Gordon & Weinberg Port Authority Reform Bill Providing Legislative Oversight of Bistate Agency Goes to Governor

Gordon, Weinberg

 

Compromise Measure Drafted in Consultation With Sponsor of New York Port Authority Bill

 

TRENTON – The Assembly today gave final approval to legislation sponsored by Senator Bob Gordon and Senate Majority Leader Loretta Weinberg to provide legislative oversight of the Port Authority of New York and New Jersey.

The bill (S-708) passed the Senate 24-9 in February; it was approved by a vote of 67-0-6 in the Assembly.

The legislation incorporates the management, ethics and transparency reforms included in the New York Port Authority bill that New York Gov. Andrew Cuomo signed in December, but adds legislative oversight, capital project monitoring and labor protection provisions negotiated with Assemblyman James Brennan (D-Brooklyn), the lead sponsor of the New York bill. Brennan has introduced identical legislation in New York.

“The Port Authority is not only going to be responsible for building a new Port Authority Bus Terminal, but also is being entrusted with the lead role in coordinating the construction of the new Gateway Rail Tunnel and expansion of the Northeast Corridor,” said Senator Gordon (D-Bergen/Passaic). “These projects are critical to New Jersey’s future, and it is crucial that we have the ability to monitor the cost and progress of these and other projects on an ongoing basis in the years ahead.”

“Legislative oversight is of overriding importance,” said Senator Weinberg (D-Bergen). “Transportation experts have agreed that it needs to be the cornerstone of any legitimate Port Authority reform bill. The fact is that legislative oversight is public oversight, and history shows that no agency needs oversight more than the Port Authority.”

“The legislation passed in New Jersey keeps the law enacted in New York essentially intact. Rather, it adds several features intended to strengthen oversight and transparency as the Port Authority undertakes giant, multi-billion dollar construction projects like Gateway. These additions to the bill add value and Governor Cuomo and Governor Christie should consider and acknowledge the added value as this legislation progresses,” said New York State Assembly member Jim Brennan, chair of the New York State Assembly Committee on Corporations, Authorities, and Commissions.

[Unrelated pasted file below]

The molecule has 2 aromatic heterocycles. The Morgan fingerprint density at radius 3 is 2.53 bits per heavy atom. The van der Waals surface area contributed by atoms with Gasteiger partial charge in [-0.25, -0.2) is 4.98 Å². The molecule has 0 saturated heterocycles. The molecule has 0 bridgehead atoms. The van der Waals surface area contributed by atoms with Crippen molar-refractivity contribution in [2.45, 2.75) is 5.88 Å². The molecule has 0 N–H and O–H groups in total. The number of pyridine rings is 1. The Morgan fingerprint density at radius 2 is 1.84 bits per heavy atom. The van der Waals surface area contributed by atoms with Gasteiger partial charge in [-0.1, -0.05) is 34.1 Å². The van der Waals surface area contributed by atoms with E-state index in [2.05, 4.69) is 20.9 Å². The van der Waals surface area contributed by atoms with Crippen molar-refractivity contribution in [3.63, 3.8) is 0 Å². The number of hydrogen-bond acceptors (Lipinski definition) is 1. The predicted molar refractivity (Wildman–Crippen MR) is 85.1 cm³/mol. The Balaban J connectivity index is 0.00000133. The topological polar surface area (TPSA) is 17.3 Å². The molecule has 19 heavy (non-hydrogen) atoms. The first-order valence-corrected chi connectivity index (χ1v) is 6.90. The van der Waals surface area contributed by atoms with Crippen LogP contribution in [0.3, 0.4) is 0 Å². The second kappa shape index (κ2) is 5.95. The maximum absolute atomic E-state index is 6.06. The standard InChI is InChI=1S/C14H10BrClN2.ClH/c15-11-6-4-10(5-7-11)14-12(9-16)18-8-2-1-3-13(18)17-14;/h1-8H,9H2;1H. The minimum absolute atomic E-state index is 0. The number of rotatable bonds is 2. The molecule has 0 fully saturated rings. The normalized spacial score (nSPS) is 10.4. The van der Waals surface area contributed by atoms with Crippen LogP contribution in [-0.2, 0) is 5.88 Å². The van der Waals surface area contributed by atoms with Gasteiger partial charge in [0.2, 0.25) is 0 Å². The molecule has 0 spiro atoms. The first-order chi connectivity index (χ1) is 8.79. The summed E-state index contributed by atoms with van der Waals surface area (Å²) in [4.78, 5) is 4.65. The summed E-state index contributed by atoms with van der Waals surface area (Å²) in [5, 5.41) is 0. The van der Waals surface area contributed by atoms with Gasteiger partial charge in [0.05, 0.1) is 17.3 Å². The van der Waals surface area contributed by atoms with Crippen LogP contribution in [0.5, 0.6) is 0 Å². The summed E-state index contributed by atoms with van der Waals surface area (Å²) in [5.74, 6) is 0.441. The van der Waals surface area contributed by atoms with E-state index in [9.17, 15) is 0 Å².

The compromise legislation gives the New York and New Jersey Senate and Assembly the right to require the appearance of the Port Authority’s chair or vice-chair, chief executive officer, chief fiscal officer and any other staff for up to two committee hearings each year before each legislative body.

“Giving New Jersey Senate and Assembly committees the right to hold two hearings each provides sufficient opportunity to hold separate hearings in each state not only on the overall capital budget, but on specific projects such as Gateway or the new bus terminal during the course of a year,” said Senator Gordon.

Gordon and Weinberg rejected the argument that the New Jersey Legislature should simply go along with less-comprehensive legislation that New York’s governor and legislature hurriedly approved after a week of closed-door negotiations last June without holding any public hearings.

“We were elected by the people of New Jersey, not the people of New York, and we should not feel under any obligation to simply go along with what some in New York want,” said Senator Weinberg, who noted that New Jersey’s bill was developed after the Senate Legislative Oversight Committee held four public hearings in the fall.

The Gordon-Weinberg legislation includes a section suggested by New Jersey transportation experts that requires the Port Authority to give 60 days’ advance notice and to hold public hearings in each state prior to the adoption of a new 10-year capital plan, and to conduct a public hearing every three years providing a capital status update on the progress and costs of all projects.

The bill also requires independent monitoring of all capital projects costing more than $500 million – a category that would include the new Port Authority Bus Terminal, the Gateway Rail Tunnel and other major projects.

The legislation requires 60 days’ notice of the issuance of debt by any subsidiary corporation set up by the Port Authority, an important requirement with the Port Authority likely to set up a subsidiary in conjunction with Amtrak and the U.S. Department of Transportation to build the Gateway Tunnel.

It also includes language requested by Port Authority unions requiring investigations to be conducted in accordance with procedures established in existing labor contracts.